Scat (Photo: NPS)

You are walking along outside when you come upon a large pile of poop. How can you tell if it’s bear poop? Given the variation in their diets, bear scat from one bear can look very different from another bear. Poop from the same bear may look entirely different on different days. So, how can you tell? 

Grass scat (Photo: NPS)

Black bears are omnivores and eat a wide range of foods including grass, roots, fruit, insects, fish, and animal carcasses. Their digestive system is similar to a human’s; they have a stomach and a small and large intestine. Some things will digest in the bear’s stomach and won’t be visible in the scat, while other things, like apple peels, seeds, fur, and bones will be present in the poop. Black bear poop can take on many shapes. The color and composition of their poop will change with the seasons, as does their diet. In the spring, bears eat a lot of grass and insects, so their poop is often green and tubular, with grass visible. In the late summer and fall, bear poop will be looser and in large plops, with berries and apple pieces visible.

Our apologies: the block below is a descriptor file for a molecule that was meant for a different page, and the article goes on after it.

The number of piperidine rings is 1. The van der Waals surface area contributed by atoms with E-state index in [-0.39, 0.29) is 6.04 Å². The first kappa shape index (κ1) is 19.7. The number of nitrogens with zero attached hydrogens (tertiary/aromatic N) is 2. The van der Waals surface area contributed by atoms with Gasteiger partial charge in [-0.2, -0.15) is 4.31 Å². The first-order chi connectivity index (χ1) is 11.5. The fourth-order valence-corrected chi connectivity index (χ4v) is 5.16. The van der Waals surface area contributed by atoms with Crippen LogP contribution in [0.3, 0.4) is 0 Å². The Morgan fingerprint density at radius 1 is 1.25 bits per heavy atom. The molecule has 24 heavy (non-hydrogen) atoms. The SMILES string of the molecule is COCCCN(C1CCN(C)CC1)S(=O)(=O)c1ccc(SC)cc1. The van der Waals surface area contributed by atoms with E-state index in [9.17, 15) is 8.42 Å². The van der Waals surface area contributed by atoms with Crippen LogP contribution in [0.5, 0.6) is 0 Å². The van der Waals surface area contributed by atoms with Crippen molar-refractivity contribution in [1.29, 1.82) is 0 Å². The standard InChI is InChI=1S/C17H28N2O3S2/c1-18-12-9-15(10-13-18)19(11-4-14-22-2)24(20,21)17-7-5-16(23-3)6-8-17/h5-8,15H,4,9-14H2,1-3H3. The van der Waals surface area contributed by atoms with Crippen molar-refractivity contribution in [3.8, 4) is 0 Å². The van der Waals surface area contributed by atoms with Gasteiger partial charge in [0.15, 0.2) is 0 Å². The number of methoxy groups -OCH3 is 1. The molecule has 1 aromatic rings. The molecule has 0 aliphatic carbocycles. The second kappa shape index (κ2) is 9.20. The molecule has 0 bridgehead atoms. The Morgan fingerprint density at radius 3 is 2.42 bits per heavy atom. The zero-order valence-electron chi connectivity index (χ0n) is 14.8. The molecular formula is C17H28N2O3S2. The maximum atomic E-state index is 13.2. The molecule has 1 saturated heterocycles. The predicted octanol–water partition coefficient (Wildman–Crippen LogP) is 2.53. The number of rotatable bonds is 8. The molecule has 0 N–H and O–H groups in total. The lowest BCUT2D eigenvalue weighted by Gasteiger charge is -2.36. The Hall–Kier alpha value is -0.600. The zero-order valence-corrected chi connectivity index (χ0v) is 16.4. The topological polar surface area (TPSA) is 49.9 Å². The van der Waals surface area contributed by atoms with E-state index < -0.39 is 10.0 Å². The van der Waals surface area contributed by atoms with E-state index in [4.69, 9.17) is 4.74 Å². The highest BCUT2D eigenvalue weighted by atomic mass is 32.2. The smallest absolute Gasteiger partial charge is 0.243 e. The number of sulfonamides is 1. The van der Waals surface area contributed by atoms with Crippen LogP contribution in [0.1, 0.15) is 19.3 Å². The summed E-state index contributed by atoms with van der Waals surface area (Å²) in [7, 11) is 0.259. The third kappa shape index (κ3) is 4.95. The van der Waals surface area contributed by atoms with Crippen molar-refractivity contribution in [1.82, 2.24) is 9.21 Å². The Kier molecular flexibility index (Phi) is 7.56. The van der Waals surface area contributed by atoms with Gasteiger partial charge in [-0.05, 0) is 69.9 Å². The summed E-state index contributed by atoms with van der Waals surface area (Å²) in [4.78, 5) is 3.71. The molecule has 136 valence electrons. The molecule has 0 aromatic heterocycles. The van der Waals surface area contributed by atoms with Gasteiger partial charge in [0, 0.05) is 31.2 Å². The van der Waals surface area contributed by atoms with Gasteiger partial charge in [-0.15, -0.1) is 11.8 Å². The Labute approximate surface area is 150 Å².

Berry scat (Photo: NPS)

What other types of poop may you come across? Here in Yosemite, you may stumble upon coyote, raccoon, mountain lion, or bobcat poop, all of which can be confused with bear poop. Coyote poop is also tubular and may contain the same foods, but it usually looks like a pile of twisted rope. Raccoons go to the bathroom in the same spot over and over, so their poops will be found in large piles called latrines. Bobcats and mountain lions both have segmented poops, a characteristic common to felines. Their poop is dense and won’t flatten if you step on it. All of the poop piles mentioned above are smaller than a bear’s. 

Scat (Photo: NPS)

Well, now that you’ve got the data on the scat-a, go out and find some bear poop!